CLC promotes e-SHRAM portal among senior managers and unions
Central Labor Commissioner DPS Negi met with senior executives from Indian Oil, GAIL, SBI, among others, to publicize the e-SHRAM portal, the Labor Department said. The portal is an initiative taken by the central government to register informal workers and additionally a host of social service provision under various schemes.
According to Negi, the portal is expected to have more than 38 crore listings.
The central database of non-unionized workers is created in collaboration with state governments. It is aimed at all unorganized sector workers such as construction workers, migrant workers, concert and platform workers, street vendors, domestic workers, agricultural workers, dairy workers, fishermen, truck drivers, etc. With the help of a universal account number (UAN) and an e-SHRAM card, beneficiaries could benefit from the benefits of various social security schemes all over the country. It further provides accident insurance coverage of Rs 2 lakh.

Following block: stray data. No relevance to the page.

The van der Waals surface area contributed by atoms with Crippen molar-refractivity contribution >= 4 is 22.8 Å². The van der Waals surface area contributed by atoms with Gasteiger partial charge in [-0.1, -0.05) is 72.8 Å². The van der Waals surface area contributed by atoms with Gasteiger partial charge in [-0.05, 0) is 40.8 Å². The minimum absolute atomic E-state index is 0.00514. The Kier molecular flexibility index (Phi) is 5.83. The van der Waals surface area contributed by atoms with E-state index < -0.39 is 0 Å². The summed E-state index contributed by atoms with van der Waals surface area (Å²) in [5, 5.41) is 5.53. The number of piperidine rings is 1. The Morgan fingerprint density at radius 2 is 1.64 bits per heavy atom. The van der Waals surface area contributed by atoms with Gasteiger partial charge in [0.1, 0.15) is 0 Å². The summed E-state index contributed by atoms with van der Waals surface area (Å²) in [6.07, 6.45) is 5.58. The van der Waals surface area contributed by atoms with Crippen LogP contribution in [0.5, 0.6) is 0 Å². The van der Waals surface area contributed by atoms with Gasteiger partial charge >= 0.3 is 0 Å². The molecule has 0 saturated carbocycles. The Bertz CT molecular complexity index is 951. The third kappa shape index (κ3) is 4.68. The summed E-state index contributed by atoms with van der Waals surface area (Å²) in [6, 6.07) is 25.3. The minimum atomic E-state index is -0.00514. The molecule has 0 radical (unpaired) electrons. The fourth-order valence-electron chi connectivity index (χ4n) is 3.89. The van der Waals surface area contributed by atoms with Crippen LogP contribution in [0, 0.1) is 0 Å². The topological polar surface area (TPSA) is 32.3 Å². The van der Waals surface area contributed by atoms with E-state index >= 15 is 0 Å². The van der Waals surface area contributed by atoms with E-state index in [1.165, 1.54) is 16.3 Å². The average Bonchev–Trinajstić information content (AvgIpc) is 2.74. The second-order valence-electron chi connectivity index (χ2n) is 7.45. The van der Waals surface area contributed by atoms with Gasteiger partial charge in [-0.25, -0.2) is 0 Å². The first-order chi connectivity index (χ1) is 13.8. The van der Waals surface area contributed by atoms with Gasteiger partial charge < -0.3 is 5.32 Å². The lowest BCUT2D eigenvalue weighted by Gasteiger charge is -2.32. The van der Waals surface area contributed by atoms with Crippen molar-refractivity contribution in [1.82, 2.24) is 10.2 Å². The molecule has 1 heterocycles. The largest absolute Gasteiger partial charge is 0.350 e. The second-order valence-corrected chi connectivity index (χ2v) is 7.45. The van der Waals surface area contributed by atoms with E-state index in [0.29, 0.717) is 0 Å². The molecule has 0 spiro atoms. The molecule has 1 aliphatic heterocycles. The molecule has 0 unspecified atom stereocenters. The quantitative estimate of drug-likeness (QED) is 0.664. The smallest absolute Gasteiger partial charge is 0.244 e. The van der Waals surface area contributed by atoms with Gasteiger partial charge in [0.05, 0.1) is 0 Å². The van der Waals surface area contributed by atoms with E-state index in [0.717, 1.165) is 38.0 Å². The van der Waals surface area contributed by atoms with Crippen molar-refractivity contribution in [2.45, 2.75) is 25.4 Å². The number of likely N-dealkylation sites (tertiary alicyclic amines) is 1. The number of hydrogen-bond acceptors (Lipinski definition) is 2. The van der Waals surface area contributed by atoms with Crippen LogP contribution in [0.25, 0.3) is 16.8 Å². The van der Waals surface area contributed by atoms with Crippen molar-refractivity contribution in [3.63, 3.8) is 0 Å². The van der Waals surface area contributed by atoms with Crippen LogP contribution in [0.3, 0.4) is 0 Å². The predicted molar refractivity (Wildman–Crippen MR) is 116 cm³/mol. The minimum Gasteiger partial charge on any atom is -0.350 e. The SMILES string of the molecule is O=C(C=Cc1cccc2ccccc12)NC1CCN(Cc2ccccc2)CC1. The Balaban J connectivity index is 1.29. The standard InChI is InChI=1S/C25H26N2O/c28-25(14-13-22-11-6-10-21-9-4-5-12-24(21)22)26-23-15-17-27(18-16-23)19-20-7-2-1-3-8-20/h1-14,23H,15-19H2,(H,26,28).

“States / UTs will own their data and State Governments / UTs will primarily mobilize and register workers in the unorganized sector of their respective States / UTs on the e-SHRAM portal and this data may be used by state governments. / UT for the delivery of various social security schemes to unorganized workers according to their eligibility, ”Negi told PTI.
The COVID-19 pandemic has severely affected the informal segment of the economy, especially daily betting. According to the Center for Monitoring Indian Economy, overall unemployment in August 2021 stood at 8.32%, urban unemployment at 9.78% and rural unemployment at 7.64%. Based on its 30-day moving average, overall unemployment stood at 8.1% as of September 10, 2021.
In its August report, the CMIE underlined that the loss mainly concerned agricultural jobs. Even though off-farm jobs absorbed some of the lost labor, the off-farm jobs that were created were “… for the most part not the kind to be considered good quality jobs” , the report said. Much of the workforce made redundant from agriculture has gone to the service sector. Industries could not absorb this work. Recurring lockdowns meant to curb the spread of COVID-19 have kept factories in limbo. The reason is that they have failed to emerge as viable alternative employment opportunities.